So far I'm thinking it's between: Dan in Real Life (a couple of songs); Falling Slowly - Once; Come So Far - Hairspray; Guaranteed - Eddie Vedder; Lyra - Kate Bush; Lose Myself - Lauryn Hill; Despedida - Shakira/Antonio Pinto; Say - John Mayer. Any others I've missed that are actually good?...

tspatil said...

Nathaniel, what would you say about Pan's Labyrinth's unexpected buzz acceleration late last year? It seems odd that such a film would receive heaps of praise so late (so much so to steal the cinematography from Children of Men! Ugh, frustrating, but I loved Labyrinth anyways)


i chalk that up to a few things

a) an obvious stand-out film. I didn't love it but there was nothing like it in the marketplace
b) three amigos collective buzz generating interest in all of their films
c) i attribute its wins to the late release. but nominations are another story. for nominations i think with smaller films it's safer to open in the fall.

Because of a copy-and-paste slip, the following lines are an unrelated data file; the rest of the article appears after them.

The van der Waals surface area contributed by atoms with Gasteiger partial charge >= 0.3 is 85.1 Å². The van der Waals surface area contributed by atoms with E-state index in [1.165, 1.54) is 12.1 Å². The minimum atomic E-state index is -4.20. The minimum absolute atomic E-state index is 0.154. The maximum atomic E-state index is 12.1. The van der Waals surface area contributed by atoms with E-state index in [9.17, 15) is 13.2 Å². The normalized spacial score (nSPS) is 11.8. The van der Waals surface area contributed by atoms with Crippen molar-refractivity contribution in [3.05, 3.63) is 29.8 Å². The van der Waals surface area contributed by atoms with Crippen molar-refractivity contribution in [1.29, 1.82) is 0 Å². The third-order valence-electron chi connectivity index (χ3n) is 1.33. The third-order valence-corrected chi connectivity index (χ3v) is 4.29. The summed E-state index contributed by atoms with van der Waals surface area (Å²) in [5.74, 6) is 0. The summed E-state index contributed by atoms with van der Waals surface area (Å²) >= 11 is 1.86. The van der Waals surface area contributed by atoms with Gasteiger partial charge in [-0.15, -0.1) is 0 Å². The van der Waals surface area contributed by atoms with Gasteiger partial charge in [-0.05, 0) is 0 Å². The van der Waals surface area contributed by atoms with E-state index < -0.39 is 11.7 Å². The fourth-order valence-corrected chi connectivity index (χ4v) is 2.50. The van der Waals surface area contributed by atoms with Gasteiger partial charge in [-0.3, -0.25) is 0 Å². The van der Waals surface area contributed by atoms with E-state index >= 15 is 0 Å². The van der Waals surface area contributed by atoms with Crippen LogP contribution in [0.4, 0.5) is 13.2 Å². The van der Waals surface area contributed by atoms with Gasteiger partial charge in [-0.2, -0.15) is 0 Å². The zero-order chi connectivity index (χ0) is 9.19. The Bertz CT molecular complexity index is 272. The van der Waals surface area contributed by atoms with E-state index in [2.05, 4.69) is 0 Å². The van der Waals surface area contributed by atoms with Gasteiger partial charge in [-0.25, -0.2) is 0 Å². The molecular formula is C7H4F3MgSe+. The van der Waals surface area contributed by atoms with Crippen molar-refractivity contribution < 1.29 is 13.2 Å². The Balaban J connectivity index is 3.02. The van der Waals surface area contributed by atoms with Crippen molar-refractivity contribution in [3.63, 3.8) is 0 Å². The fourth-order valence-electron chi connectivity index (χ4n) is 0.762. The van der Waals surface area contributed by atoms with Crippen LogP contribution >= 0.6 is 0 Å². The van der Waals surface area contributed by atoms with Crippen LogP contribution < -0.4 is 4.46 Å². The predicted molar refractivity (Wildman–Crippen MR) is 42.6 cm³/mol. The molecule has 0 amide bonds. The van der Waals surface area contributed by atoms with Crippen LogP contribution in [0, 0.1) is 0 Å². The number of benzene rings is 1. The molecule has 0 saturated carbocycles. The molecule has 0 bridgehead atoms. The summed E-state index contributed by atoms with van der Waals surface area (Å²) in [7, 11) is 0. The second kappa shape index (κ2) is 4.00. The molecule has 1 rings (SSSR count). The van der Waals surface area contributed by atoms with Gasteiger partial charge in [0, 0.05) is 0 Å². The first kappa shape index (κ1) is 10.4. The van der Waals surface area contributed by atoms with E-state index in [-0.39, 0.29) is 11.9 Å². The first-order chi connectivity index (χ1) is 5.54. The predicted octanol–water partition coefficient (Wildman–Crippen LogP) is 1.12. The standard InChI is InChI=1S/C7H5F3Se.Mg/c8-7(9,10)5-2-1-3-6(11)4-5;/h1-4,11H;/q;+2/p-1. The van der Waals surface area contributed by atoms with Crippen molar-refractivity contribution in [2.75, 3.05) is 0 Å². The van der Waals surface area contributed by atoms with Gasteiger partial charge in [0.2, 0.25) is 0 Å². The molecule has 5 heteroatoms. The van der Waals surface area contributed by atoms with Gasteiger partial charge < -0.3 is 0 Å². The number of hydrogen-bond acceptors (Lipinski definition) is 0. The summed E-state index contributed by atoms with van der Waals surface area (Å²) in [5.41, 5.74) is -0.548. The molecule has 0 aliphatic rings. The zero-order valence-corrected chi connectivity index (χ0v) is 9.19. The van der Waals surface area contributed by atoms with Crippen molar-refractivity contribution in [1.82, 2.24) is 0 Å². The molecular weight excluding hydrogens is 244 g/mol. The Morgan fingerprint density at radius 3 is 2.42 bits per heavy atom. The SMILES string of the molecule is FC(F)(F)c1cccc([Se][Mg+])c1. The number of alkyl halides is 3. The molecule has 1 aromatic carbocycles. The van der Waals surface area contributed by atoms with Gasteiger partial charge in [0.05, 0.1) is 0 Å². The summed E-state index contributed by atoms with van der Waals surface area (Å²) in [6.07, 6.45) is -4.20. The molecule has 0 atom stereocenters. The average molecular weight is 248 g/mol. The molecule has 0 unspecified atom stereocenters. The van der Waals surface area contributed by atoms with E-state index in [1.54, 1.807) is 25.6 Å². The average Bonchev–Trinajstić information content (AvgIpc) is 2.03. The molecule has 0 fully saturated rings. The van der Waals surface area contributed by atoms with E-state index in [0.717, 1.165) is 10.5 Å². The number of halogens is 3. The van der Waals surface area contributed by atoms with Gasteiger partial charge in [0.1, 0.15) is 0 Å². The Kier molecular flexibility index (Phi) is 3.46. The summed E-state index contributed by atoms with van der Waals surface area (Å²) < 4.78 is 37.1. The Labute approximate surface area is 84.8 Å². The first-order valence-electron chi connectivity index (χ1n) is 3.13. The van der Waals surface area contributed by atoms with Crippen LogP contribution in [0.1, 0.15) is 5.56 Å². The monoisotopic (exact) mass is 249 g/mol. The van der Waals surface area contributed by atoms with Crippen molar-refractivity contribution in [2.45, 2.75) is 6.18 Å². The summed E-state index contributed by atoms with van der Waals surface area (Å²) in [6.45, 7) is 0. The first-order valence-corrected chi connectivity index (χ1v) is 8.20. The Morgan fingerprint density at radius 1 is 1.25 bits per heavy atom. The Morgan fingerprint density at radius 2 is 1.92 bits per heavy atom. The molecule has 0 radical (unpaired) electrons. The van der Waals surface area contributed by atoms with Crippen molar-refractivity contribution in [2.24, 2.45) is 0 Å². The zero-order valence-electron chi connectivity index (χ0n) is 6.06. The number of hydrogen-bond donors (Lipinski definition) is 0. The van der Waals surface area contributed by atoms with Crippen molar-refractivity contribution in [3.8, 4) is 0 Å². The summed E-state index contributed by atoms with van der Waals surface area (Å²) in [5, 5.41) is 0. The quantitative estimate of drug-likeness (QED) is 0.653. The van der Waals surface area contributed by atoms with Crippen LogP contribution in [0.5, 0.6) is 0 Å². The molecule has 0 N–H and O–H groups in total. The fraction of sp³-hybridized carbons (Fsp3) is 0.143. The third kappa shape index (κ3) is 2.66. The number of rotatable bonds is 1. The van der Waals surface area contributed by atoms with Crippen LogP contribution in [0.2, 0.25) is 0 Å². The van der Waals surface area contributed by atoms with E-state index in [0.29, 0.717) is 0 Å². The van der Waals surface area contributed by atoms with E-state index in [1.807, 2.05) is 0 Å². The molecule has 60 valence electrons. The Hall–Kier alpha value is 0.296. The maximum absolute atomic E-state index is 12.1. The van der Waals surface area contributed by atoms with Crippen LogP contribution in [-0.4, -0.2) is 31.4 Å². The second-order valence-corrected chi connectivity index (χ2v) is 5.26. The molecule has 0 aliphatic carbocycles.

it's not a perfect theory obviously but it's a hell of a lot more rewarding to moviegoers than the obviously flawed DECEMBER IS RIGHT FOR EVERYTHING OSCAR argument that the studios try to promote... and so many movies lose money this way too. The market can't support every classy or reasonably prestigey middlebrow project in one month. moviegoers who like that sort of thing are not willing to buy tickets to all of them. They'll pick and choose just like the moviegoers at every other time of the year.

Anonymous said...

I think Nathaniel is going to surprise us and eventually give "A" to one of "A-" films. Last year was much weaker, and still, there were six A-.
I'm crossing my fingers for Sweeney and Atonement.

adam k. said...

I think There Will Be Blood is headed for the year's first "A". But yeah maybe one of the A- things will be upgraded, too. No Country, Atonement and perhaps Sweeney will be in Nat's best pic list. Maybe this will be one of those rare years like 2001 when his list and the academy's look similar?

adam k. said...